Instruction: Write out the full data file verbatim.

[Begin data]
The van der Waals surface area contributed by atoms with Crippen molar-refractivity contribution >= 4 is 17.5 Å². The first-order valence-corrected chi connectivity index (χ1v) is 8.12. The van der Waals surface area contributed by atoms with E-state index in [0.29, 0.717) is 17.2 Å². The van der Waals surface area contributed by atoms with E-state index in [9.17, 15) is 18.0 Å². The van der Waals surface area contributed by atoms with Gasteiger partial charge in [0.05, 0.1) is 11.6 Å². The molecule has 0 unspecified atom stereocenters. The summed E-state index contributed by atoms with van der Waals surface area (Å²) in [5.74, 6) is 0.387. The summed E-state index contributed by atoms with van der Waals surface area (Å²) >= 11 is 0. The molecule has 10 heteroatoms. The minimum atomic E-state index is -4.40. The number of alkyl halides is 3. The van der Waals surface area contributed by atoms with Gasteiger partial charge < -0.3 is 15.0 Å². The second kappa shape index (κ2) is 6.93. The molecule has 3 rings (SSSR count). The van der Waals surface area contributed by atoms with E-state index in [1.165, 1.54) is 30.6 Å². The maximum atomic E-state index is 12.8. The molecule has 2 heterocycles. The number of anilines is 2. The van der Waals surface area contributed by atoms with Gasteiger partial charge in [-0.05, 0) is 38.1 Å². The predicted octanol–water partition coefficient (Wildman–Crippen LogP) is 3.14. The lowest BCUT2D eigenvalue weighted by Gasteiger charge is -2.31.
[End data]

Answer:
The van der Waals surface area contributed by atoms with Crippen molar-refractivity contribution >= 4 is 17.5 Å². The first-order valence-corrected chi connectivity index (χ1v) is 8.12. The van der Waals surface area contributed by atoms with E-state index in [0.29, 0.717) is 17.2 Å². The van der Waals surface area contributed by atoms with E-state index in [9.17, 15) is 18.0 Å². The van der Waals surface area contributed by atoms with Gasteiger partial charge in [0.05, 0.1) is 11.6 Å². The molecule has 0 unspecified atom stereocenters. The summed E-state index contributed by atoms with van der Waals surface area (Å²) in [5.74, 6) is 0.387. The summed E-state index contributed by atoms with van der Waals surface area (Å²) >= 11 is 0. The molecule has 10 heteroatoms. The minimum atomic E-state index is -4.40. The number of alkyl halides is 3. The van der Waals surface area contributed by atoms with Gasteiger partial charge < -0.3 is 15.0 Å². The second kappa shape index (κ2) is 6.93. The molecule has 3 rings (SSSR count). The van der Waals surface area contributed by atoms with E-state index in [1.165, 1.54) is 30.6 Å². The maximum atomic E-state index is 12.8. The molecule has 2 heterocycles. The number of anilines is 2. The van der Waals surface area contributed by atoms with Gasteiger partial charge in [-0.05, 0) is 38.1 Å². The predicted octanol–water partition coefficient (Wildman–Crippen LogP) is 3.14. The lowest BCUT2D eigenvalue weighted by Gasteiger charge is -2.31.